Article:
Lifting the Burden: How the Raymond Foundation Helps to Support Caregivers

July 17, 2019

Gastrointestinal (GI) cancers remain a serious issue and places a major burden on both the patient and their caregiver.

Gastrointestinal (GI) cancers remain a serious issue and places a major burden on both the patient and their caregiver.

As part of the GI Cancers Alliance (GICA), formed in 2015, the Raymond Foundation aims to help people with GI cancers by providing them and their caregivers with support.

CURE sat down with Martha Raymond, executive director of GICA and founder of the Raymond Foundation, at the 2019 American Society of Clinical Oncology (ASCO) Annual Meeting to discuss the organization and resources available for caregivers.

CURE: Can you provide a brief history of the Raymond Foundation?

Raymond: The Raymond Foundation was founded over 30 years ago in honor of my parents, Margaret and Patrick Raymond, who both passed away from colon cancer when they were very young. And back when they were diagnosed, there were not diagnostic tests, there were not screening tests and there was really only one drug available at the time for patients, which was Fluorouracil (5-FU). So, we’ve come a long way in these 30 years with new treatment protocols for patients. And I’m very proud to say that, looking back to where we were 30 years ago to where we are now, we’ve made great strides. I know there are a lot of strides we still need to make to help patients, but again, just in my lifetime. There were not resources back then for patients, even patients (with cancer) in general, much less patients with colon cancer. So, we are looking forward to new growth and opportunities to help both the caregiver and the patient.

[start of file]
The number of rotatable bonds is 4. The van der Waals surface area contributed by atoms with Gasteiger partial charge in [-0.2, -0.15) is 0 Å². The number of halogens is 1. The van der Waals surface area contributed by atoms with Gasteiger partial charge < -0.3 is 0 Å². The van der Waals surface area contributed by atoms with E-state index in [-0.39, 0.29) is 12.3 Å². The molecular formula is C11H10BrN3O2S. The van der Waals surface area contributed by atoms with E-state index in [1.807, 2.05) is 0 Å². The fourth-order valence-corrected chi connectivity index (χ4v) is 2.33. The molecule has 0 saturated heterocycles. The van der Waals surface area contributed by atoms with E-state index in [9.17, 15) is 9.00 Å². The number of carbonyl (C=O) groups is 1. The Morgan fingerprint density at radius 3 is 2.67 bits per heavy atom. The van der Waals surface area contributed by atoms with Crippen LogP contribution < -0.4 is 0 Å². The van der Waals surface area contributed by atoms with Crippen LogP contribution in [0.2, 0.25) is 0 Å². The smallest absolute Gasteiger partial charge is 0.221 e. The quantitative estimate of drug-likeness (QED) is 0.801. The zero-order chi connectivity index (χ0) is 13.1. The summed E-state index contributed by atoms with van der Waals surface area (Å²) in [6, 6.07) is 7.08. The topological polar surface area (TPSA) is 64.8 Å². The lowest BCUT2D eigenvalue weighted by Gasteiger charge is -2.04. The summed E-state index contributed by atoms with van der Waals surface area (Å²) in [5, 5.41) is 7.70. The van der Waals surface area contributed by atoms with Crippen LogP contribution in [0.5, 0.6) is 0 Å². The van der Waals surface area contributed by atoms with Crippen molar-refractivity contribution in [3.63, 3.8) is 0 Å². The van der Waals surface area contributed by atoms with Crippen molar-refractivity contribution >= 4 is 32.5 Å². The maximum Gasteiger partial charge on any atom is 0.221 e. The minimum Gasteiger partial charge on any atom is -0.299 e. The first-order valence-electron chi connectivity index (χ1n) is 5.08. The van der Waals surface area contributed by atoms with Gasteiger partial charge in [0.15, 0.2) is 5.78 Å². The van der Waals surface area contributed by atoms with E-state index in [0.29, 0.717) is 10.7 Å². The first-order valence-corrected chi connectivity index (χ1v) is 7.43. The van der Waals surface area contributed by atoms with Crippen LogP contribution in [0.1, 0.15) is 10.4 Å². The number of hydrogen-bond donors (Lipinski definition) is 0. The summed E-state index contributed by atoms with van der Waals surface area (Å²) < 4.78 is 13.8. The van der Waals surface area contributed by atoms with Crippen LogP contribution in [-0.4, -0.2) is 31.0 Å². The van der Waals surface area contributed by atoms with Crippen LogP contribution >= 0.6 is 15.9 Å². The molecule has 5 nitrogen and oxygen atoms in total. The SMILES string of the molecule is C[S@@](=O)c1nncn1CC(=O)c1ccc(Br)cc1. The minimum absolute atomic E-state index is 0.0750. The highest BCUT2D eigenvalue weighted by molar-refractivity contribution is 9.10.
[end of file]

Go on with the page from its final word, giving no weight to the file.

What are the new cancer care initiatives?

We’re very proud of the Raymond Foundation to have launched the first caregiver action plan. And what that is, it’s really a roadmap for cancer caregivers for all disease states to let them know basically, they are not alone and let them know the tools they might use to help them. Because, as we all know, being a caregiver is very difficult because they want to be strong for the patient, but at the same time they need to take care of their own needs, which is very difficult for care givers.

What we provide is information, both on our website and in a downloadable form, so that caregivers will have an actual tool kit, an actual guide to let them know they’re not alone, let them hear stories from other caregivers, what they’ve experienced, that they might learn from lessons from other caregivers. And we’re excited as we continue the launch of our action plan that we’ll go into In-depth programing for newly diagnosed patients, all the way through palliative care and even into a hospice care situation. So, I think we will provide caregivers and patients you know a road map through the whole care continuum.

Can you expand a little on the cancer caregiver action plan?

Our cancer caregiver action plan is available for free. It is on our website at theraymondfoundation.org and also available in print copies if individuals want to take the actual copy to their oncologist's office, share it with a patient, or even share it in support groups. We’ve learned a lot that caregivers are taking the plan, they’re sharing it, they’re learning from it. And one of the wonderful parts, I think, of the care plan is that it provides a journal as well. So that caregivers can really journal their experience and keep notes about the care continuum with the patient.


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